The Health Ministry said in a decree published on Wednesday that patenting the drug in Brazil would generate "expectations of monopoly rights with an impact on the price of the product."
Latin America's largest country has an internationally-lauded AIDS prevention and treatment program, in which patients get free antiretroviral treatment.
The ministry said it had requested a priority examination of the patent filing by the company with the Brazilian INPI patent body, which will have to take into account the ministry's objections.
"If no patent is issued, Brazil will be free to negotiate prices of the drug, be it generic or brand name," a health ministry source told Reuters on Thursday, adding that the case was "not about compulsory licensing" or breaking patents.
[OUTRIGHT PATENT EXTORTION, WHICH IS AN ABUSE OF THE WTO TRIPS AGREEMENT].
A representative of Gilead Sciences Inc in Brazil declined to comment on the issue but said high-ranking Gilead officials were in contact with the ministry to discuss the case.
The Health Ministry said Tenofovir accounts for 10 percent of the money the government spends on its AIDS treatment program, which encompasses a cocktail of various drugs, including Tenofovir in some cases.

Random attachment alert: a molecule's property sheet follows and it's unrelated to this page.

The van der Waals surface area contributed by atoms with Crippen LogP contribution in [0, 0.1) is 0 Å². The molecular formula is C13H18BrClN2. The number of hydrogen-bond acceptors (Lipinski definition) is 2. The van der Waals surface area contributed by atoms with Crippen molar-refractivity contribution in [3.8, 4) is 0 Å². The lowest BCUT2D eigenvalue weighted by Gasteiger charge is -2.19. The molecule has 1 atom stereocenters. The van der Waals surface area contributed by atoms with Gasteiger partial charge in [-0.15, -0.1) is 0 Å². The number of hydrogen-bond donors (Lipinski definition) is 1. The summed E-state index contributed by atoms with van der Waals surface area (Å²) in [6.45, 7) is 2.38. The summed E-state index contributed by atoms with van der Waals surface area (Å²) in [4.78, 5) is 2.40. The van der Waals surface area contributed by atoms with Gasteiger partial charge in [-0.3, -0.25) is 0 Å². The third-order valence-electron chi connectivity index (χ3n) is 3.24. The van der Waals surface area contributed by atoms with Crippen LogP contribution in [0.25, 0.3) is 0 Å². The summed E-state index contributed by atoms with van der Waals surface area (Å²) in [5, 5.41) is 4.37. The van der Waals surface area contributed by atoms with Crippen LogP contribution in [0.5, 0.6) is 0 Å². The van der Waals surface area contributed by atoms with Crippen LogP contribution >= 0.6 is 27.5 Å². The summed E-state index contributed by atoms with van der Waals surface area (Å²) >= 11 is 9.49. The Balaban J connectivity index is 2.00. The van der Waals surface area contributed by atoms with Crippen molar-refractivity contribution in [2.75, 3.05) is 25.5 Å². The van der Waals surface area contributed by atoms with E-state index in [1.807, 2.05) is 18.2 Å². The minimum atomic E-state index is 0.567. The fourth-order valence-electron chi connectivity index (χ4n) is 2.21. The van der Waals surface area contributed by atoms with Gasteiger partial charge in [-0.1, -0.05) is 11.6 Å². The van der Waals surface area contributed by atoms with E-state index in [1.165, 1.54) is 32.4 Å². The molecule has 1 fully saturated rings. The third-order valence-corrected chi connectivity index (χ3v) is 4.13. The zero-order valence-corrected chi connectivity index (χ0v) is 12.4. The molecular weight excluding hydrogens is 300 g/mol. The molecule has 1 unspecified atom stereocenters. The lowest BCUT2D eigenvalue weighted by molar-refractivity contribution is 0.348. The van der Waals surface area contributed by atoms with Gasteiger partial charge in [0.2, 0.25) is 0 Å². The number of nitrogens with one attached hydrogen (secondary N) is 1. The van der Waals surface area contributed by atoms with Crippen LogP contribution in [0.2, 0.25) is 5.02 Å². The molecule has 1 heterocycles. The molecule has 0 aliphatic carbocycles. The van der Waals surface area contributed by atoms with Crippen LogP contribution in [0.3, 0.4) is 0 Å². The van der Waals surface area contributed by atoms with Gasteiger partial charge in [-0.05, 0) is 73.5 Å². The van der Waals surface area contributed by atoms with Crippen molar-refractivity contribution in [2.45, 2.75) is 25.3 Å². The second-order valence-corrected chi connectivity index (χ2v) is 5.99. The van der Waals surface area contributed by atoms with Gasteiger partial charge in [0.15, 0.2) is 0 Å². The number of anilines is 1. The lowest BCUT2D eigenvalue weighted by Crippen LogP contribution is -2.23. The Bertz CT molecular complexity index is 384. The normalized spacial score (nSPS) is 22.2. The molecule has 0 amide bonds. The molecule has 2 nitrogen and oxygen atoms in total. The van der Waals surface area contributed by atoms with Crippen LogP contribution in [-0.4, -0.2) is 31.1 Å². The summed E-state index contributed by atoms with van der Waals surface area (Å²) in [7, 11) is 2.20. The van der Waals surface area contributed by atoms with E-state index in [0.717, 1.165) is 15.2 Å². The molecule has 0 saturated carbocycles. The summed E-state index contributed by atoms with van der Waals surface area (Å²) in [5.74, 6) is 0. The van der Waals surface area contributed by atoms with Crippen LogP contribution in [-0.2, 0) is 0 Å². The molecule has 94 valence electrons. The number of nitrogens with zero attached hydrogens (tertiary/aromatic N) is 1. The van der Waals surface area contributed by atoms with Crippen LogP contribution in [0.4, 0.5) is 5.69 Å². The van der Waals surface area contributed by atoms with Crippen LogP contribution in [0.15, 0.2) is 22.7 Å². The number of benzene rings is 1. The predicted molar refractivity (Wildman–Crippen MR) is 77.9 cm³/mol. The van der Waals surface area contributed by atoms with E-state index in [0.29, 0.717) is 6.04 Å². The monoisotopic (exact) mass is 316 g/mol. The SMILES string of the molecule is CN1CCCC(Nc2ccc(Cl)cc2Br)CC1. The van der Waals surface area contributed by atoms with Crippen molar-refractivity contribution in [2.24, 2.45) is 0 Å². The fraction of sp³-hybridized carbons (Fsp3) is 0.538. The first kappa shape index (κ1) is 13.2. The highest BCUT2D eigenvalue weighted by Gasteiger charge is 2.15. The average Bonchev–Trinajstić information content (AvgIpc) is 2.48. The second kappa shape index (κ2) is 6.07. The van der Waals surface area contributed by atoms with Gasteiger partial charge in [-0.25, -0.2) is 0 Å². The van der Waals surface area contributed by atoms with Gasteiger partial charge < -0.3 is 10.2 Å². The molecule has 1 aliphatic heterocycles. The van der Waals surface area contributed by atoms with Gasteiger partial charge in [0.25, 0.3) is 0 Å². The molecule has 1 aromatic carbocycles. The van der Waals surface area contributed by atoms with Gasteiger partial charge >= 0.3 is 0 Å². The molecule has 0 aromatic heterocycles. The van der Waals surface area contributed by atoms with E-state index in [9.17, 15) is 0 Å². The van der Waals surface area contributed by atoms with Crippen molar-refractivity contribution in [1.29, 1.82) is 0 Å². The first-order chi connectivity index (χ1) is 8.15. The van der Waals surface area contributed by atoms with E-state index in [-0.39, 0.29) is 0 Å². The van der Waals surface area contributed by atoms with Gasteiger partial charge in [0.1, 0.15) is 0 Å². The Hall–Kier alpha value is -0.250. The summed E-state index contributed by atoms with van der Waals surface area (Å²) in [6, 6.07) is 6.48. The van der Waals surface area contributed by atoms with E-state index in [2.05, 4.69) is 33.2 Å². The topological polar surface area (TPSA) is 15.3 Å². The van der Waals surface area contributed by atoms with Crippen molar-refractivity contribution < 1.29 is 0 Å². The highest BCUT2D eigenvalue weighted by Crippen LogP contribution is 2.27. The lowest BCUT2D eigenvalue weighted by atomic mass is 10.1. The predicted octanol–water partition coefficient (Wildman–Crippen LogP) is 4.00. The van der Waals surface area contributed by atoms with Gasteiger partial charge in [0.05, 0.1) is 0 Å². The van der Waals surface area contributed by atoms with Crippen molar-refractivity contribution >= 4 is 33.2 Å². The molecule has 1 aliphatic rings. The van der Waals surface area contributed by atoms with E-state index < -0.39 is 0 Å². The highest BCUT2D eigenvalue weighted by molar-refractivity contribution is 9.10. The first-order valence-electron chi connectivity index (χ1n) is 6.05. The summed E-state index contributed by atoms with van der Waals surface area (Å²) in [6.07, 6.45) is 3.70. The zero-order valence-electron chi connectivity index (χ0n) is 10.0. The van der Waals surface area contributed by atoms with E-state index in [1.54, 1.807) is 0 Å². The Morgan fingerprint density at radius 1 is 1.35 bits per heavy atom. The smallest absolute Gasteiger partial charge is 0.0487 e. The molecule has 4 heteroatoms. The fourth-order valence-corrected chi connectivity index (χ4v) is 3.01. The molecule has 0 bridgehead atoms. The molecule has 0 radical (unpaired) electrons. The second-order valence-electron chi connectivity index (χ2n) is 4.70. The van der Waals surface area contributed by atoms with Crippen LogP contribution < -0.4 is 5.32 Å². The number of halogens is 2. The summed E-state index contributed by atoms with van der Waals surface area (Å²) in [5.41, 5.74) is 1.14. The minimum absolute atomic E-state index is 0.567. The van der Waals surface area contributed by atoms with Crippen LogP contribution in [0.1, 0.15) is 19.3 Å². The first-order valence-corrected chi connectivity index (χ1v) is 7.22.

[BRAZIL HAS BECOME A WEALTHY EMERGING ECONOMY AND HAS NO NEED TO DECLARE DRUGS NONPATENTABLE OR TO ISSUE COMPULSORY LICENSES TO REDUCE ITS HEALTHCARE COSTS. IT NEED ONLY SPEND THE FOREIGN DIRECT INVESTMENT IT HAS ACQUIRED WISELY, TO REMOVE MILLIONS OF QUALIFIED AND ABLE-BODIED WORKERS FROM HIS PENSION WELFARE SYSTEM, AND TO CLEAN UP ITS MASSIVE PUBLIC CORRUPTION PROBLEMS.]
It said that this year, 31,300 Brazilians would be treated with Tenofovir at a cost of $1,387 per patient. The annual cost per patient, for some 180,000 people treated under Brazil's AIDS program, is about $2,500 worth of medicines a year.
[THE BRAZILIAN GOVERNMENT'S EFFORTS TO EVOKE INTERNATIONAL EMOTION FOR THOSE OF ITS CITIZENS WHO CONTINUE TO INFLICT THEMSELVES WITH HIV/AIDS IS MISPLACED. PERHAPS THE WORLD'S CITIZENS SHOULD BE OUTRAGED ABOUT HOW THE BRAZILIAN GOVERNMENT DOES LITTLE TO NOTHING TO GENERATE INVESTMENTS IN DOMESTIC DRUG INNOVATIONS THROUGH PROTECTION OF PRIVATE PROPERTY RIGHTS, INCLUDING PATENTS AND TRADE SECRETS. THE FAILURE TO CONSISTENTLY RECOGNIZE AND ENFORCE PRIVATE PROPERTY RIGHTS IS THE TRUE CAUSE OF BRAZIL'S HEALTHCARE DILEMMA.]
The Health Ministry source said the case was different from last year's bypassing of a patent on Merck & Co Inc AIDS drug Efavirenz.
[IT MAY APPEAR DIFFERENT, BUT THE RESULT IS THE SAME - DISREGARD OF THE TRIPS AGREEMENT. ACTUALLY, BRAZIL TRIED THIS SAME TRICK BACK DURING 2005. See Slavi Pachovski and Lawrence Kogan, "The Wolf and the Stork", at: http://www.itssd.org/White%20Papers/TheWolf_and_theStork-Brazil_snon-patentabilitylaw.pdf .]
Last May, President Luiz Inacio Lula da Silva authorized Brazil to sidestep the patent on Efavirenz and import a generic version from India. It was the first time Brazil bypassed a patent to acquire cheaper drugs for its AIDS program.
That process also started with the government declaring the drug "in the public interest" and saying it was too expensive.